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During the past year, the U.S. Copyright Office conducted a study and organized a number of public discussions about the potential change in current copyright law that surrounds the use of what is known as "orphan works". According to the U.S. Copyright Office website, orphan works are defined as, ". . . copyrighted works whose owners are difficult or even impossible to locate." Congress is currently holding hearings to decide whether or not to change the existing copyright law to allow more freedom to creators by allowing less restricted access to use and recombine past works that have, “ . . . little or no commercial value", especially if ownership is uncertain.

Various groups are currently debating the merits of the new orphan works legislation. According to the Illustrators Partnership of America, the measures are 28 years retroactive and, “. . . would affect any work - old or new -that's been published without identifying information." The new legislation would impact the rights of all creators, allowing anyone to use works that are not properly credited.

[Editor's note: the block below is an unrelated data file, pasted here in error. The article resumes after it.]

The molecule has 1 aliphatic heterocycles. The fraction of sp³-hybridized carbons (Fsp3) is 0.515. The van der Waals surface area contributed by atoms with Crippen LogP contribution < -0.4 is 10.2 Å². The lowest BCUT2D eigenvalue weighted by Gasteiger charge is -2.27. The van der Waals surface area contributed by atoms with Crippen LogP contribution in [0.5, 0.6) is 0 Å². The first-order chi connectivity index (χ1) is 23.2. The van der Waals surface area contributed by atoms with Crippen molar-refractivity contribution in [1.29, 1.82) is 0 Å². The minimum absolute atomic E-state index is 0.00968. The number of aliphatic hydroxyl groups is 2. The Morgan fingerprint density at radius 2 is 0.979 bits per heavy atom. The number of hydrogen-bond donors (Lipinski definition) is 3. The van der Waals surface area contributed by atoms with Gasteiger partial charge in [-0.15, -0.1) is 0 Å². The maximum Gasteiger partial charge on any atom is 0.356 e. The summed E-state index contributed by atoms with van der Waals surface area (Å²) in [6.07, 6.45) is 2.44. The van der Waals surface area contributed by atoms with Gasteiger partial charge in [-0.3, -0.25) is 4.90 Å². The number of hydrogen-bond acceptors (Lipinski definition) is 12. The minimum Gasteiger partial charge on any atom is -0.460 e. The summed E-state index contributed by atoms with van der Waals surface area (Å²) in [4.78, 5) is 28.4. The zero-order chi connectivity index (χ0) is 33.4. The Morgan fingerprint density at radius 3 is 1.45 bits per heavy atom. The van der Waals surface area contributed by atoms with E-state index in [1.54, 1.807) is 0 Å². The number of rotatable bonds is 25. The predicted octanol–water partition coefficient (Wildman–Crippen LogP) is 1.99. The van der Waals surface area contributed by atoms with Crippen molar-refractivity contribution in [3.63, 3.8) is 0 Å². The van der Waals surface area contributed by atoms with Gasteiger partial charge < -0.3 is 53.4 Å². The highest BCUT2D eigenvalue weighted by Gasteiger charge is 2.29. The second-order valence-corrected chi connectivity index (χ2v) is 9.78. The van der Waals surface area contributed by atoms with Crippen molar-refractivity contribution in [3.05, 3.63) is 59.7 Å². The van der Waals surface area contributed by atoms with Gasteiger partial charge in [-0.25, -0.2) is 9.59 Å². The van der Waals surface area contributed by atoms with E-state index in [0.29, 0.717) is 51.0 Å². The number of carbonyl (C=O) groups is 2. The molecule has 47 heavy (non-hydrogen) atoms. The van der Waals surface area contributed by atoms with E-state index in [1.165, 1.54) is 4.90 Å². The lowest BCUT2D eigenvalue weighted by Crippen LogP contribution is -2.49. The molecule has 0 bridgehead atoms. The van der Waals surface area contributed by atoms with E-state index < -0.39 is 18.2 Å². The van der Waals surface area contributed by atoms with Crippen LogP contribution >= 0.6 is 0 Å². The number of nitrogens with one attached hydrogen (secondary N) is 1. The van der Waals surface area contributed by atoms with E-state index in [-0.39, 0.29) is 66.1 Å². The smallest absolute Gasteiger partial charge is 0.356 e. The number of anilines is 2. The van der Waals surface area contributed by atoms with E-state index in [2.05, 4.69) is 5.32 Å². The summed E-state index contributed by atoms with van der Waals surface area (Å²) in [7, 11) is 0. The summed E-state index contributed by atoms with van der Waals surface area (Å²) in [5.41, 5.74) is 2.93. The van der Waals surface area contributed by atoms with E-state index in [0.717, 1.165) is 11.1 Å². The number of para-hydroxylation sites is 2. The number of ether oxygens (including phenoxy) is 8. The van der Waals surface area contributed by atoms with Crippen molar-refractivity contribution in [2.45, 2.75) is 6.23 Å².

Eldred, a coalition of professionals devoted to protecting knowledge in the public domain, argue that the existing copyright laws in relation to orphan works, “ . . . make unavailable an extraordinary range of creative material for next generation's creators." They point out further that that certain works that only exist in hard copy, like books and films, are unable to be protected or restored because the original owner can't be identified or do not know they have the copyright.

To read more about the various debates, see the links below. Any party interested in voicing an opinion prior to any future legislation may write to the U.S. Copyright Office and provide public comments on the subject.

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